What Are the Symptoms of Hearing Loss?

Wondering if you could benefit from hearing aids?

Are you dealing with hearing loss? Have a family member who is having trouble hearing? If so, you’ll want to turn to a hearing specialist who can provide you with the care and treatment you need to become part of the conversation again. Of course, it’s natural to have questions about getting hearing aids, including whether they could benefit you. This is something that our Port St. Lucie, Okeechobee, Fort Pierce, FL, otolaryngologists Dr. Leslie Berghash, Dr. John Lanza, and Dr. Camysha Wright can help you determine.

What are the symptoms of hearing loss?

Hearing loss isn’t always apparent. Hearing loss is often gradual, which means that these symptoms can sneak up on us over time. You may have hearing loss if,

  • You have to turn up the volume on the TV or phone to hear what’s being said
  • People complain about the volume of the TV or radio
  • You often ask “huh?” or need people to repeat themselves
  • You find yourself reading lips rather than listening to what’s being said
  • You have trouble understanding people in loud environments (e.g., busy restaurants)
  • You are experiencing ringing in the ears (tinnitus)
  • People around you often sound like they are mumbling

When should I turn to an otolaryngologist for a hearing screening?

Suppose you are experiencing any of the above signs of hearing loss. In that case, it’s a good idea to call our Port St. Lucie, Okeechobee, Fort Pierce, FL, practice to schedule a hearing evaluation. The sooner hearing loss is detected, the sooner we can treat the problem with hearing aids and prevent it from getting worse.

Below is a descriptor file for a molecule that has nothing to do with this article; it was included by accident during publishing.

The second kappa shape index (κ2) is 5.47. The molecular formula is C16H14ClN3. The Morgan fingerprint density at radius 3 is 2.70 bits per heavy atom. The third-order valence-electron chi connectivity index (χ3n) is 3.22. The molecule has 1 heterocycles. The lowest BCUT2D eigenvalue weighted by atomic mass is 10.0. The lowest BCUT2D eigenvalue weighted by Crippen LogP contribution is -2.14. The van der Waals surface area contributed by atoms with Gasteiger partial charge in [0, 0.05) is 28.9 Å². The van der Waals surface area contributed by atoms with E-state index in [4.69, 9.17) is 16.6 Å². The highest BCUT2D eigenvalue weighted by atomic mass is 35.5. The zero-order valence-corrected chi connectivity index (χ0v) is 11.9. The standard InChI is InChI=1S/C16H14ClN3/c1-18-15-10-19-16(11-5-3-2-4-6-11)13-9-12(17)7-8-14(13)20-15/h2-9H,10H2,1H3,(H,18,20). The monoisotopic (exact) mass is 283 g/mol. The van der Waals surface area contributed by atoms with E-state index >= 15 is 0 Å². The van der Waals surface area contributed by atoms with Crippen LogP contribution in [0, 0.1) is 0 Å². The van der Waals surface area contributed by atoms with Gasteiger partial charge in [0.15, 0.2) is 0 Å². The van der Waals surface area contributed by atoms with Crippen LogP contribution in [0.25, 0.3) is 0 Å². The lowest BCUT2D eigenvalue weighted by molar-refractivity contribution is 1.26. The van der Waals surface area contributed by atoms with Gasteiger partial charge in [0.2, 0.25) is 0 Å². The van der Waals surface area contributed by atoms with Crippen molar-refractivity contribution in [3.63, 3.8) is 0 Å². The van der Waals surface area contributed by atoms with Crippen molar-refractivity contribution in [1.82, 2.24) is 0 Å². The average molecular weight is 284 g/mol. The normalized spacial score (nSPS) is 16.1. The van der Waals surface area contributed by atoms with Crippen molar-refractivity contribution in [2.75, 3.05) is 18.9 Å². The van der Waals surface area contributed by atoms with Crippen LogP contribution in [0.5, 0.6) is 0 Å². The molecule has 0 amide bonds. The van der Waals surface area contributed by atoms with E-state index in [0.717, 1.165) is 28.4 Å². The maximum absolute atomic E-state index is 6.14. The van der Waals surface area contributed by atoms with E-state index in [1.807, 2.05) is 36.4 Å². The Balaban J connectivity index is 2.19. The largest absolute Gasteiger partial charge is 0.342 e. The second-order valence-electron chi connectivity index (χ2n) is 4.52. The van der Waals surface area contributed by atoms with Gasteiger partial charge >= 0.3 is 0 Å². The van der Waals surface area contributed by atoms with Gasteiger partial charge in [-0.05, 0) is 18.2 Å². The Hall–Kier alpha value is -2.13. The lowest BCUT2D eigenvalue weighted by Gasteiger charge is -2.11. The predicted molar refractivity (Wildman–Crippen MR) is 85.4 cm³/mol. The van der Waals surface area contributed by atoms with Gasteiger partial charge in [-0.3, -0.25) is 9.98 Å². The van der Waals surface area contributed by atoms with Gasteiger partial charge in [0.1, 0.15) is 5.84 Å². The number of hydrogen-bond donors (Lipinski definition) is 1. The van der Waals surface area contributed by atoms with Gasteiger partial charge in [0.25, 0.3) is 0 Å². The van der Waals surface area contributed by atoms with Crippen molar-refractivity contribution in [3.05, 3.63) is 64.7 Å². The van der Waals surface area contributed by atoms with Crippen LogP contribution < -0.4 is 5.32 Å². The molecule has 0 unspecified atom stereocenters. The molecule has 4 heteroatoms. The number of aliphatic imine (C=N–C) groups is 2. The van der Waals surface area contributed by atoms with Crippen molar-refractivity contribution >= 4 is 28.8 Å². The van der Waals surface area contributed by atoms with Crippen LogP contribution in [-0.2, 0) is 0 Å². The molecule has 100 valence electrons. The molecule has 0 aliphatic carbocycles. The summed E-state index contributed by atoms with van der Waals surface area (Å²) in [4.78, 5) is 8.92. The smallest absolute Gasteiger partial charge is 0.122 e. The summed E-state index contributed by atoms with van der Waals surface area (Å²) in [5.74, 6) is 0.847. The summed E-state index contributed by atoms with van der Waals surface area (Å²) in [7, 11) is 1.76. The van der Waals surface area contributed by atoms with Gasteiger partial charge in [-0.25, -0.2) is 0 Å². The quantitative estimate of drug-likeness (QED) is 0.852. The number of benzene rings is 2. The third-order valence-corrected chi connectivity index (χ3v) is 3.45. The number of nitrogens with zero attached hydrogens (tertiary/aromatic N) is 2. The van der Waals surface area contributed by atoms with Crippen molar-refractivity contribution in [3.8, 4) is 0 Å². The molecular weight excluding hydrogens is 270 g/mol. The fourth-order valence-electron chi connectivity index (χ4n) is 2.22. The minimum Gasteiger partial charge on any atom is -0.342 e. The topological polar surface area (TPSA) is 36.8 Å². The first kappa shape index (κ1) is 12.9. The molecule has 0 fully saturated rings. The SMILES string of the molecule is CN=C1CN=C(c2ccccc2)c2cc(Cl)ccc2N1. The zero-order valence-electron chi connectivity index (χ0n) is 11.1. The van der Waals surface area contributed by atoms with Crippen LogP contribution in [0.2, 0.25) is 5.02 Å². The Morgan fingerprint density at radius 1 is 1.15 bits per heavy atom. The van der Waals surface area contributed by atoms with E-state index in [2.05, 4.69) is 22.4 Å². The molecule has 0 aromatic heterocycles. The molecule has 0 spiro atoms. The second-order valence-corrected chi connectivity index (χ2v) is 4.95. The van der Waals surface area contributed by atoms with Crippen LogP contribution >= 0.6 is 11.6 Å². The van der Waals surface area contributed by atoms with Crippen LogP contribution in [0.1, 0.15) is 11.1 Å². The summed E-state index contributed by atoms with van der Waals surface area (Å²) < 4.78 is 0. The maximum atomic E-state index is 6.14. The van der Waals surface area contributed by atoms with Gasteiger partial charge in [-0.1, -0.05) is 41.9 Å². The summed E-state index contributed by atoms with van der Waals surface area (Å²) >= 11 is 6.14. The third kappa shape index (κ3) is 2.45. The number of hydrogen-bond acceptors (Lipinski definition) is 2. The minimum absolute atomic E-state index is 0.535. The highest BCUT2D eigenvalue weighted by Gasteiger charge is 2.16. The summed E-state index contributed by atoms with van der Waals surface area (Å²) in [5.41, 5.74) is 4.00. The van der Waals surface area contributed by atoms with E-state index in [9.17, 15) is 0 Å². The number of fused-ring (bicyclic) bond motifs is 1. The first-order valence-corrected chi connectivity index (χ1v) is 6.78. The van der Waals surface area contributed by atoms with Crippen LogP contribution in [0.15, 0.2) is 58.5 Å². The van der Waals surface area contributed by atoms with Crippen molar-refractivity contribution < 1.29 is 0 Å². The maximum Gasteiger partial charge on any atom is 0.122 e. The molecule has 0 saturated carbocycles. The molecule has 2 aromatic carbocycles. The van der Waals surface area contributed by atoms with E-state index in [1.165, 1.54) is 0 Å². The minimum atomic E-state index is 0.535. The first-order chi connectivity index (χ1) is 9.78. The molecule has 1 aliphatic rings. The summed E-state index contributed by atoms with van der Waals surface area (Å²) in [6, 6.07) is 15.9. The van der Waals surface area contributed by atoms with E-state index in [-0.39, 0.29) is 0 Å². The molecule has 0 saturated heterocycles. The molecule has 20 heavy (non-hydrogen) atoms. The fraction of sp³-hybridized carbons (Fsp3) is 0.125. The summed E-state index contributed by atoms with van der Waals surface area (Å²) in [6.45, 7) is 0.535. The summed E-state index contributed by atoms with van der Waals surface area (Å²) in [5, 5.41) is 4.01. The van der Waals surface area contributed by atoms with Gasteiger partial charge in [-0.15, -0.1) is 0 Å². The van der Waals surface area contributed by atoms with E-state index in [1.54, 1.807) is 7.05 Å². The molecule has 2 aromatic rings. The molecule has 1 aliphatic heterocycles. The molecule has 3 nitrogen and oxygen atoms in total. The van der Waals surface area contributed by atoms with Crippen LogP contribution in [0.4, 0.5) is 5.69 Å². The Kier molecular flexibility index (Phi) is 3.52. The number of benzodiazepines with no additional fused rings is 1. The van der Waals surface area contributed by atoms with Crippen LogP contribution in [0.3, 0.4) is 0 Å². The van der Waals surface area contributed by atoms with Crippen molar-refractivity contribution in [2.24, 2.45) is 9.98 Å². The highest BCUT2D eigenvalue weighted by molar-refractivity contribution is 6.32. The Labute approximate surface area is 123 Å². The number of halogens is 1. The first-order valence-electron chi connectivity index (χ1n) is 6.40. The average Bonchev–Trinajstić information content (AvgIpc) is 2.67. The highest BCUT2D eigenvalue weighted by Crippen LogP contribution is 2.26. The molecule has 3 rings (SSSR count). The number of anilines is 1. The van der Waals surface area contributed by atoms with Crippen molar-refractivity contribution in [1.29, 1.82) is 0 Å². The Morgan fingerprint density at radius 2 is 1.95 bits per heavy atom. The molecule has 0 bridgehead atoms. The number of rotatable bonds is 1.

Will a hearing aid restore my hearing?

It’s important to understand that a hearing aid will make it easier to hear people, but it is not designed to restore your hearing. Furthermore, a hearing aid will not prevent your hearing loss from getting worse.

Should I wear a hearing aid in both ears?

Often, both ears are affected by hearing loss. When this occurs, it’s a good idea to wear a hearing aid in both ears. This can be particularly helpful for being able to better hear people in loud environments and locate the source and direction of the sound.

How long will it take to get used to my hearing aid?

This will depend on several factors, including how quickly you sought treatment for your hearing loss. It will take time to retrain the central auditory system and the brain. The more often you wear your hearing aid, the sooner your ears and brain will get accustomed to the device. Give your new hearing aid 60 days before deciding whether you may need a different kind.

If you want to learn more about hearing aids and how they could benefit your health and quality of life, call South Coast Ear, Nose & Throat in Port St. Lucie, Okeechobee, Fort Pierce, FL, today at (772) 398-9911, (772) 464-6055 or (863) 357-7791.